Author Topic: Choosing the right prop... a different kind of problem  (Read 254 times)

Racklefrack

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Choosing the right prop... a different kind of problem
« on: March 09, 2018, 05:13:50 PM »
Boat info: 2012 MX185 / 4.3 MPI 220 hp / 1.81 Alpha One / 23P prop

As this boat is new to us, we've been trying to dial her in for how we'll use her. It'll most often just be my wife and I, full fuel and very little equipment. I originally questioned the wisdom of putting a 23P prop on a 1.81 stern drive, but a conversation with Glastron helped me figure it out why they did: The boat was originally purchased in Colorado at about 4500' elevation... hence the 1.81 drive and 23P prop, to make up for the altitude.

But for here at most lakes in AZ, 23P might not be optimal. It seemed like it was performing ok, though it felt like it might be struggling at slow-to-mid speeds just a little bit. It popped up onto plane ok under near-full throttle, but to hold 20-25 mph seemed like it was chugging a bit. I was thinking of either dropping down to a 21P or going to a 4-blade 23p, but...

Unfortunately, we're also simultaneously experiencing an issue with the tach reading way too high so I don't know what WOT speed and rpm readings really are so I can't tell for sure what pitch the prop should be. I made a new post about the tach problem separate from this one, so I'm still working on that part.

So here's the real problem:

I just chewed up my prop on the bottom of the Colorado river. I can't run it like it is and I really don't want to spend the money to fix it -- especially if it's not even the right prop -- since it's just an aluminum screw. Instead of spending $120 to fix the prop and a new hub system, I'd much rather just buy a new Spitfire 4-blade for $160. The question is, what pitch?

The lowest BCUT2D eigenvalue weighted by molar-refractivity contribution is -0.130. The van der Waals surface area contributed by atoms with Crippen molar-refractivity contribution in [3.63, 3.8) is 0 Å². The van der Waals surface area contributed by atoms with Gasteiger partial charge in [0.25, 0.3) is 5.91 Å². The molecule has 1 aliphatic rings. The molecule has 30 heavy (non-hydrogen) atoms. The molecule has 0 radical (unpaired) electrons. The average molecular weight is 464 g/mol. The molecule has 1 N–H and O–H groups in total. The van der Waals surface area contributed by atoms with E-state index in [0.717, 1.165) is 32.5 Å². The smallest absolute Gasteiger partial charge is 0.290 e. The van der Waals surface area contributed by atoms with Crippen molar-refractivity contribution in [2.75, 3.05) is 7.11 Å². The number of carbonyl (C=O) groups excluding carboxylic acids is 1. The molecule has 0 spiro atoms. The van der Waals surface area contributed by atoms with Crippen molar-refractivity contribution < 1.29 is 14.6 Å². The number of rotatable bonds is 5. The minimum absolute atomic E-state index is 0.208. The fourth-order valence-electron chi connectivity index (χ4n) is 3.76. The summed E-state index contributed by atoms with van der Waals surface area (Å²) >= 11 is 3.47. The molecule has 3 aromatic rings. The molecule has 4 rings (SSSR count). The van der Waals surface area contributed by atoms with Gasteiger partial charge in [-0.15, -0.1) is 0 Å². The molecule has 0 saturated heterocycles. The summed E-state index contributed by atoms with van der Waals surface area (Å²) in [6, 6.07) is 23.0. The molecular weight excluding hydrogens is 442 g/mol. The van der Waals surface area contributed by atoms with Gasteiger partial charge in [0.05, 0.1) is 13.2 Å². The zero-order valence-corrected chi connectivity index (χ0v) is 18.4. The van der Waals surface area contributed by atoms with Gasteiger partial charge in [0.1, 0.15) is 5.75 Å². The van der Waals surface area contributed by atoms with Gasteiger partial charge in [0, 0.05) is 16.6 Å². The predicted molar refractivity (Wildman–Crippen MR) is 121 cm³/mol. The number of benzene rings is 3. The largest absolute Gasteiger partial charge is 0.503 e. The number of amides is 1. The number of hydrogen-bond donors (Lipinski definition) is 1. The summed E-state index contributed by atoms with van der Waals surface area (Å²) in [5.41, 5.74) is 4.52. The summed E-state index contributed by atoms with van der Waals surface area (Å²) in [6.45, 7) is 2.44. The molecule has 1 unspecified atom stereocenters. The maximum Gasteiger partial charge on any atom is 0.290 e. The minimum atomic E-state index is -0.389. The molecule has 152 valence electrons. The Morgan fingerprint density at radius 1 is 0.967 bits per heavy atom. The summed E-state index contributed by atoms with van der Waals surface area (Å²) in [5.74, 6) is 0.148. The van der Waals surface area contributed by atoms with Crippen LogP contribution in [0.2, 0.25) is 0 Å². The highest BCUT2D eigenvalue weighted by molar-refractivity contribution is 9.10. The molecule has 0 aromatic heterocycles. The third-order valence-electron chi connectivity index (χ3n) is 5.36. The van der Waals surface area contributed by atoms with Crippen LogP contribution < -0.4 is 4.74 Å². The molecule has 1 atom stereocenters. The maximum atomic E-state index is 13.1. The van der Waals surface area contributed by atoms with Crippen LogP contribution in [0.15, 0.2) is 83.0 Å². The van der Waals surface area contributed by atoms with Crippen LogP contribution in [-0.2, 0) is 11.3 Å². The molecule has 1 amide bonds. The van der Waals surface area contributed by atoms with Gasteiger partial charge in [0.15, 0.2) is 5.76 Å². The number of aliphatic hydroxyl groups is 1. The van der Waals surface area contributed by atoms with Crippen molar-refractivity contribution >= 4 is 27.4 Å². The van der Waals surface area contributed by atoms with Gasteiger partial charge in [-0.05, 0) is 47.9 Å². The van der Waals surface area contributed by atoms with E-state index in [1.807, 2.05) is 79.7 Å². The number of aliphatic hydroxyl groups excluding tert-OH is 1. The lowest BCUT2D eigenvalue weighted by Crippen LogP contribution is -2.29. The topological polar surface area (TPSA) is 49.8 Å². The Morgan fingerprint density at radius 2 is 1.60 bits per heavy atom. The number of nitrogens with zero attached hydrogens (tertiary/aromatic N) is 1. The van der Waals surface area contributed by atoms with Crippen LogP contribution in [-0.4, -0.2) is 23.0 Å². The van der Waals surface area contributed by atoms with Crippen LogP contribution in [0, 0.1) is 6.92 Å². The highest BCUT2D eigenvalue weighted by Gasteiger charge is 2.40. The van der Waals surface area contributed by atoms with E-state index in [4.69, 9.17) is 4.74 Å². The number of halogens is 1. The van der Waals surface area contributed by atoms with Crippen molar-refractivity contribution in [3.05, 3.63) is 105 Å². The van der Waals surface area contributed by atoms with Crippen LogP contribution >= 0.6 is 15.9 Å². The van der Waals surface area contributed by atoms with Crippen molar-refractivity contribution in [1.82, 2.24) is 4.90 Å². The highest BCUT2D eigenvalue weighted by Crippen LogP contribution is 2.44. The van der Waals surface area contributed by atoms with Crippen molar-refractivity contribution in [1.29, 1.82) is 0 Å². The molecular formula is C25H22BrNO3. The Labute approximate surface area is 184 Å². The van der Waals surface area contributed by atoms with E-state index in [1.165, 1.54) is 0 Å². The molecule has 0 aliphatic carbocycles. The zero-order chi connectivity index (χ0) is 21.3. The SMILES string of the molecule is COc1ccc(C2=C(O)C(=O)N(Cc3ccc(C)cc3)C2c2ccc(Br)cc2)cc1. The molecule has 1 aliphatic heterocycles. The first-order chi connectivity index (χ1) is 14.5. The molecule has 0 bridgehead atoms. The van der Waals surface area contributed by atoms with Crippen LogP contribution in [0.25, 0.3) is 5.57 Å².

I need a new prop, no doubt about it, and a spare prop isn't the worst idea. I'm not totally against the idea of buying both a new 21P and a 23P and use one / keep one for a spare, but it's not exactly the smartest use of money. So, if this were your boat and you had a busted prop, a malfunctioning tach and no idea what the pitch should be, what would your next step be?

I know, it's a mess. I appreciate any input you might have.

Thanks!
2012 Glastron MX 185, 4.3 220HP
2004 Newmar Mountain Aire 4302

Merlin16

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Re: Choosing the right prop... a different kind of problem
« Reply #1 on: March 12, 2018, 04:12:36 PM »
It's really tough to answer your question without the proper tach readings. Your first step should be to figure out the tach. If you've confirmed the setting on the back side, the only other thing is to check all the connections.
Then tackle the prop issue, but since you can't run the original prop to check rpm's, again, you're going to be guessing.
And for trivia, is your elevation higher or lower than the 4500' in Colorado?

FWIW, I've been using the Nemesis 4 blade aluminum and happy with the performance.
2016 GTS 185
4.5L MPI 200hp
Phantom Grey w/Sunburst Orange

Racklefrack

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Re: Choosing the right prop... a different kind of problem